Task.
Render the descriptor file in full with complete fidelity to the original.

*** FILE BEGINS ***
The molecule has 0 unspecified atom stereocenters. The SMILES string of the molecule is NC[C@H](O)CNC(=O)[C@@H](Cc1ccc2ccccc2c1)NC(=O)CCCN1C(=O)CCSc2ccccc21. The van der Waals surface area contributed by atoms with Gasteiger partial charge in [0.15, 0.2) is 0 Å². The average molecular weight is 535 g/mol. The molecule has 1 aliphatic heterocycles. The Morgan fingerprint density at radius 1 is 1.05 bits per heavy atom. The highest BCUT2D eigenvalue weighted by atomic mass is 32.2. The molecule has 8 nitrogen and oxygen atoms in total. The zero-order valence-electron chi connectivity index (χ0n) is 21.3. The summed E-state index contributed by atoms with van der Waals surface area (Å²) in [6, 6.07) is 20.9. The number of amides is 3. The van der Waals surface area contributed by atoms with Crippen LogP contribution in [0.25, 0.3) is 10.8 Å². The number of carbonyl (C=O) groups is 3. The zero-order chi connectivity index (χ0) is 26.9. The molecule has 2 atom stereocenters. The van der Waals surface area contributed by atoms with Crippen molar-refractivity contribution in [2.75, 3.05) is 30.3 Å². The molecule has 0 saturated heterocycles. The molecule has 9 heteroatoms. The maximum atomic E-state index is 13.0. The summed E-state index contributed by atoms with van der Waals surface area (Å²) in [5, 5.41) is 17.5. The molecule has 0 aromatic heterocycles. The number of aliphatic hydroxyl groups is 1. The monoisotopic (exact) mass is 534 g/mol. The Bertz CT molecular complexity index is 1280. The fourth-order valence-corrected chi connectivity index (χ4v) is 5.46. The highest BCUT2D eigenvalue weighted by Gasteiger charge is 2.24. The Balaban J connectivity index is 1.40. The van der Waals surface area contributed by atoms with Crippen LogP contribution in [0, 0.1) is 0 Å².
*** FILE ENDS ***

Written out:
The molecule has 0 unspecified atom stereocenters. The SMILES string of the molecule is NC[C@H](O)CNC(=O)[C@@H](Cc1ccc2ccccc2c1)NC(=O)CCCN1C(=O)CCSc2ccccc21. The van der Waals surface area contributed by atoms with Gasteiger partial charge in [0.15, 0.2) is 0 Å². The average molecular weight is 535 g/mol. The molecule has 1 aliphatic heterocycles. The Morgan fingerprint density at radius 1 is 1.05 bits per heavy atom. The highest BCUT2D eigenvalue weighted by atomic mass is 32.2. The molecule has 8 nitrogen and oxygen atoms in total. The zero-order valence-electron chi connectivity index (χ0n) is 21.3. The summed E-state index contributed by atoms with van der Waals surface area (Å²) in [6, 6.07) is 20.9. The number of amides is 3. The van der Waals surface area contributed by atoms with Crippen LogP contribution in [0.25, 0.3) is 10.8 Å². The number of carbonyl (C=O) groups is 3. The zero-order chi connectivity index (χ0) is 26.9. The molecule has 2 atom stereocenters. The van der Waals surface area contributed by atoms with Crippen molar-refractivity contribution in [2.75, 3.05) is 30.3 Å². The molecule has 0 saturated heterocycles. The molecule has 9 heteroatoms. The maximum atomic E-state index is 13.0. The summed E-state index contributed by atoms with van der Waals surface area (Å²) in [5, 5.41) is 17.5. The molecule has 0 aromatic heterocycles. The number of aliphatic hydroxyl groups is 1. The monoisotopic (exact) mass is 534 g/mol. The Bertz CT molecular complexity index is 1280. The fourth-order valence-corrected chi connectivity index (χ4v) is 5.46. The highest BCUT2D eigenvalue weighted by Gasteiger charge is 2.24. The Balaban J connectivity index is 1.40. The van der Waals surface area contributed by atoms with Crippen LogP contribution in [0, 0.1) is 0 Å².